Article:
The US$900m (£750m) project is designed to tap into the lucrative shipping trade between manufacturers in the Far East and wealthy consumer markets in the West.
The protesters are from the fishing communities located along the Kerala coast in southern India who allege that marine dredging since December 2015 has resulted in significant erosion of the coast and that future construction threatens their livelihood.
They are calling on the local government to order construction to stop until independent studies have assessed the impact of the port’s development on the marine ecosystem.
The Vizhinjam International Deepwater Multipurpose Seaport, near the city of Trivandrum, is being developed in three phases, the first of which is scheduled for completion towards the end of 2023.
The port’s developer is the Adani Group, a multinational conglomerate owned by billionaire Gautam Adani, Asia’s richest person and the third-richest in the world, according to Bloomberg.
According to the Reuters news agency the protesters, most of whom are Christians, are led by Eugine H Pereira, vicar general of the archdiocese of Kerala. The protesters have erected a large temporary shelter directly in front of the main entrance to the site where they maintain a 24-hour sit-down blockade.
Adani Group plans to send heavy construction equipment onto the site this Friday (25th November) following a court ordered that vehicle movements should not be blocked. Pereira told Reuters: “We are will to be arrested in large numbers if need be.”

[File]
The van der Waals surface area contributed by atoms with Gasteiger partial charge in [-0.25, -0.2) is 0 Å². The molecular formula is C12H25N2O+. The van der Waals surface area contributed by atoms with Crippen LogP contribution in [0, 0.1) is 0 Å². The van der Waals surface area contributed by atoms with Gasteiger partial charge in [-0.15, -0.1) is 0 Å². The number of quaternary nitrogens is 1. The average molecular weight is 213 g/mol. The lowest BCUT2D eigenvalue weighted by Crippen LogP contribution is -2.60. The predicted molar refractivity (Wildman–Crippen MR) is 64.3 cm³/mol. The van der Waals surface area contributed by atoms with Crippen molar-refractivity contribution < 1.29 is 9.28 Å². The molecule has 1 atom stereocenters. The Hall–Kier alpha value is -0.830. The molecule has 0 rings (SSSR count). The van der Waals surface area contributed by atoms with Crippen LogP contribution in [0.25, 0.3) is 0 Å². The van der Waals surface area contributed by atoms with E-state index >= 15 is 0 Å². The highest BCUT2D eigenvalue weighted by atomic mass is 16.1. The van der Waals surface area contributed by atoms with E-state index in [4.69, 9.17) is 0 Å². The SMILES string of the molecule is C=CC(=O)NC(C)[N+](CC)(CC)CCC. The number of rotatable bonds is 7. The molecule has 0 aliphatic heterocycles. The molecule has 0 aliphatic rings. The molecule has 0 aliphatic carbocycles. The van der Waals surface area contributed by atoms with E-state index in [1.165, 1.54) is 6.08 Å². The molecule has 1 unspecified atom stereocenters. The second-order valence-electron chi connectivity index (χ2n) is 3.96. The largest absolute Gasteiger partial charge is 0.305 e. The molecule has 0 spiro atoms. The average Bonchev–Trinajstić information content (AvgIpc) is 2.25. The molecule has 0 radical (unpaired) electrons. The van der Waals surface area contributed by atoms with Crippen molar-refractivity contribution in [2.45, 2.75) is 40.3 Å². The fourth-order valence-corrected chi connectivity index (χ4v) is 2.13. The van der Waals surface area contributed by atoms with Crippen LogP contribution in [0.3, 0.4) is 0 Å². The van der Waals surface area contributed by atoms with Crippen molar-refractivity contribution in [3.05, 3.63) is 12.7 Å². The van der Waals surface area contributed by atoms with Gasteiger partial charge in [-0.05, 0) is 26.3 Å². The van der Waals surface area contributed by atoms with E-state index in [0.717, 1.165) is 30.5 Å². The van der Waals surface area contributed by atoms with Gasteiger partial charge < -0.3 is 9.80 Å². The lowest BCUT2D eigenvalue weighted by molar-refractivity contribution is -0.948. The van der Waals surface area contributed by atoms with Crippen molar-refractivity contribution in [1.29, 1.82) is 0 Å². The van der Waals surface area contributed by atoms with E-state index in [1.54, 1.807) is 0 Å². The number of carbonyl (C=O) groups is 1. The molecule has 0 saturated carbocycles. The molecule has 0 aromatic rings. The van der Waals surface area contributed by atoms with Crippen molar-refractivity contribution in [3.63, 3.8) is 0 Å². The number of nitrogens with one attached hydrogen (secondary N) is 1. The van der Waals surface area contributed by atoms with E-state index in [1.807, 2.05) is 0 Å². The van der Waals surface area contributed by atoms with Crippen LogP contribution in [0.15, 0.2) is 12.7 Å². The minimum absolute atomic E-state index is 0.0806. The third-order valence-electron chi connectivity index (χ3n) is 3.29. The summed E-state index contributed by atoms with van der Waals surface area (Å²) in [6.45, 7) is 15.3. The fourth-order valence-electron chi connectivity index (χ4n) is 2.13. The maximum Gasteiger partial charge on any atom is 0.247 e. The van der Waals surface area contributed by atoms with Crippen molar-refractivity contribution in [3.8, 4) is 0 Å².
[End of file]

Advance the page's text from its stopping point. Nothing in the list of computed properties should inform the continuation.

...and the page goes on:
According to the Adani Group, the project is fully compliant with the law and studies conducted by experts, including the Indian Institute of Technology, have rejected allegations that the project’s dredging is responsible for coastal erosion.
“In light of these findings by independent experts and institutions, we feel that the ongoing protests are motivated and against the interests of the state and the development of the port,” it said.
Gautam Adani, whose business empire is valued at around US$23.5 billion, says that Vizhinjam is an “unmatched location” on one of the world’s main shipping routes and will act as a transhipment port in competition with Singapore, Dubai and Colombo in Sri Lanka, where China has invested heavily in port infrastructure.
The Adani conglomerate has sued the Kerala government for failing to take action against the protesters. Local police and government leaders are said to be reluctant to provoke unrest in the region where relations between the mostly Christian fishing community and the rest of the population, who are mainly Hindu, are already fragile.
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